# Manual vs Automatic Thresholding using Matlab

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Image thresholding is one of the most common task in image processing used for segmenting desired object from typical background. At this time, I will show you 2 ways of doing this task.

1. Manual Thresholding
This method can be done simply by applying a threshold value to a given image. For the test image, I will load a standard image provided by MATLAB, rice.png

figure(1)
imagesc(im) ; colormap gray

By running the code above, the image below should come to your screen.

This image, is uint8 type, so that its pixel value ranging from 0 - 255. For example, if I want to extract the grains, a threshold value named "Th" is used. Here, I want only the pixel exceeding the Th will be categorized as desired pixels (grain pixels). Here is the code :

Th       = 150 ;
imTh     = im> Th ;
figure(2)
imagesc(imTh) ; colormap gray

The imTh is the binary image containing the segmented grains. Look at this results :

Thresholded image : (Th = 150)

Seems like the grains perfectly segmented. Of course, you can change the Th value to get better results. Here is another results using higher Th.

Thresholded image : (Th = 170)

By increasing the Th, fewer pixel is returned since we used the ">" operator.

2. Automatic Thresholding
There another way to perform segmentation, i.e., automatic approach. For this purpose, we can used Otsu's method. One of brief explanation about this method can be found in here. At this moment I only show the way of using it.

The Otsu method help you to find the optimum threshold value used in segmenting your image. Here is the code in MATLAB :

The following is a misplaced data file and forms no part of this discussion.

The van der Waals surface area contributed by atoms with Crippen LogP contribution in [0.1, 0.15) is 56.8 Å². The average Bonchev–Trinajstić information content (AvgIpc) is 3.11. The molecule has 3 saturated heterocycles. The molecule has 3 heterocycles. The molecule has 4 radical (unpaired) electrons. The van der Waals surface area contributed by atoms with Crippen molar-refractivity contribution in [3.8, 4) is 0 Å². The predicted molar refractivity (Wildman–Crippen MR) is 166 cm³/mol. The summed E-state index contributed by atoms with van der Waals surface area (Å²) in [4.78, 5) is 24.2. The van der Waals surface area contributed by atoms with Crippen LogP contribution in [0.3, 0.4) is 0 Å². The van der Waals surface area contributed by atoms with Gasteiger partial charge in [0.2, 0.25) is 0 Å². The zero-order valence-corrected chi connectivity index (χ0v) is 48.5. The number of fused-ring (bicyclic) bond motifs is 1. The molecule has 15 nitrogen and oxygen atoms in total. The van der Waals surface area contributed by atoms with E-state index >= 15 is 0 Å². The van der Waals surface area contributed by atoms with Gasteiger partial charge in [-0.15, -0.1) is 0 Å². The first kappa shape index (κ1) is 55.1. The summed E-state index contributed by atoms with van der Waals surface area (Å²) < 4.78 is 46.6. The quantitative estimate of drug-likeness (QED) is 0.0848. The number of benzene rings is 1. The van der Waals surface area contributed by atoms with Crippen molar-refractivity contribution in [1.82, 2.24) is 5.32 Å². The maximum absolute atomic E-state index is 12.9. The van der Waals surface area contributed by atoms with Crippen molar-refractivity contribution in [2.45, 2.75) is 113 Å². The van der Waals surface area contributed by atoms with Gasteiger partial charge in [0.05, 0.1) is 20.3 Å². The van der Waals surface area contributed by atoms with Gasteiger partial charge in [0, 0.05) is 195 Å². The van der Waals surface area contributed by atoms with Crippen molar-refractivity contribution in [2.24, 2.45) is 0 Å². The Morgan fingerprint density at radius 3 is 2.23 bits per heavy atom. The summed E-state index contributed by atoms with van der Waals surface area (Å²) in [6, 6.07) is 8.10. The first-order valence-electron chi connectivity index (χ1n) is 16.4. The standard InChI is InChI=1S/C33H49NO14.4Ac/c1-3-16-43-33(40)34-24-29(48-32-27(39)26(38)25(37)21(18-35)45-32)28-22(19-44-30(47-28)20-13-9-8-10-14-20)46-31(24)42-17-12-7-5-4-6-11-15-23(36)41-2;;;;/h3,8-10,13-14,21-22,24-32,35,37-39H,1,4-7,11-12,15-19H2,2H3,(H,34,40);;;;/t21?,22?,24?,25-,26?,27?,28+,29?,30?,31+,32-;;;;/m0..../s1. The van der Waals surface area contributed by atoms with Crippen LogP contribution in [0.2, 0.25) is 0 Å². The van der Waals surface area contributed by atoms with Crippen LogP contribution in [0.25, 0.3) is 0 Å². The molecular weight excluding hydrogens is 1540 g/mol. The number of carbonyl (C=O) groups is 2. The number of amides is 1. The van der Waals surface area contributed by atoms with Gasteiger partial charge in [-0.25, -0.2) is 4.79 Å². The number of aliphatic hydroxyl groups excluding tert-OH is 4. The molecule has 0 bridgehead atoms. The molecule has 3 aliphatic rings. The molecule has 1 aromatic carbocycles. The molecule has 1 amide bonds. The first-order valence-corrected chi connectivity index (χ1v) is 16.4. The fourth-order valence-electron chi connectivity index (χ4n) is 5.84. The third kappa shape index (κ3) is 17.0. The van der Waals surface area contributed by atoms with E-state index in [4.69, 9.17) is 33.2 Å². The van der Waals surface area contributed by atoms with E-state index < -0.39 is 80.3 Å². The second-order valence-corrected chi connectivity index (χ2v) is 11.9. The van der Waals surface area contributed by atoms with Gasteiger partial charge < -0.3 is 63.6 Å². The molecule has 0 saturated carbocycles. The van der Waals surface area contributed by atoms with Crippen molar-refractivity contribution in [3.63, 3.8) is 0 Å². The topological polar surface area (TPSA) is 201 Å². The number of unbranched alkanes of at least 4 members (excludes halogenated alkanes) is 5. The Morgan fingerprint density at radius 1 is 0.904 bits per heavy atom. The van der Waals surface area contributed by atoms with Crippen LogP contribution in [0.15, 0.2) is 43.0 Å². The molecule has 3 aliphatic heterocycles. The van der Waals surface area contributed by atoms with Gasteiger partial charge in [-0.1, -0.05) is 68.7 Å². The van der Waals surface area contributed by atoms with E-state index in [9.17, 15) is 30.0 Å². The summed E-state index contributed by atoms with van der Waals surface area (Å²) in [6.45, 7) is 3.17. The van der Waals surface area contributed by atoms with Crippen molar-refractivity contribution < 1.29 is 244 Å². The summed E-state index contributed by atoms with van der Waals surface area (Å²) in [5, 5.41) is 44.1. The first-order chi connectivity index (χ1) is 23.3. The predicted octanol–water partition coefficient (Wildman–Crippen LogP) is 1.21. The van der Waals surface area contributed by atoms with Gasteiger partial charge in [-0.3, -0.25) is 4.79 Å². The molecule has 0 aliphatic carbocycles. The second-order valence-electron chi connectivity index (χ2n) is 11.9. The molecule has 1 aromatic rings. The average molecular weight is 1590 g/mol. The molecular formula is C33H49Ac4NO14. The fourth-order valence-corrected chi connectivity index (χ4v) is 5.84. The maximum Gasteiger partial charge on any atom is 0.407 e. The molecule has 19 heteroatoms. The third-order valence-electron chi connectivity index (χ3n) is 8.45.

T           = graythresh(im);
imThOtsu    = imbinarize(im,T);
figure(3)
imagesc(imThOtsu) ; colormap gray

The graythresh will calculate optimum threshold value, then this value is used in segmenting desired pixel using imbinarize function. The code above will result in this image :

Thresholded image : Automatic approach

See, this method give you a better result even no Th value given to it.

The last, all of the codes above are only can be used to extract the object into two type of pixel (0 and 1). In real case, multiple pixel classification may be experienced. Do not worry, Otsu's multithreshoding is there for you. Here is the example :

N           = 2 ;
T           = multithresh(im,N);
imMultiOtsu = imquantize(im,T) ;
figure (4)
imagesc(imMultiOtsu) ; colorbar

The N refers to number of pixel class, the resulted image will contain (N + 1) class after the execution. Here is the results

Multii-thresholded image : 3 Class

As you can see, there is 3 classes of pixels (blue, green, and yellow). Okay, let me end this by summarizing the codes as follows :

clc
clear
close all

figure(1)
imagesc(im) ; colormap gray

Th          = 150 ;
imTh        = im> Th ;
figure(2)
imagesc(imTh) ; colormap gray

figure(3)
T           = graythresh(im);
imThOtsu    = imbinarize(im,T);
imagesc(imThOtsu) ; colormap gray

N           = 2 ;
T           = multithresh(im,N);
imMultiOtsu = imquantize(im,T) ;
figure (4)
imagesc(imMultiOtsu) ; colorbar

Hope you enjoy guys. Just give me a feedback or request a specific MATLAB tutorial.
By the way, you can also visit my video collection on Youtube (here). Almost all of them are related to MATLAB coding. Cheers.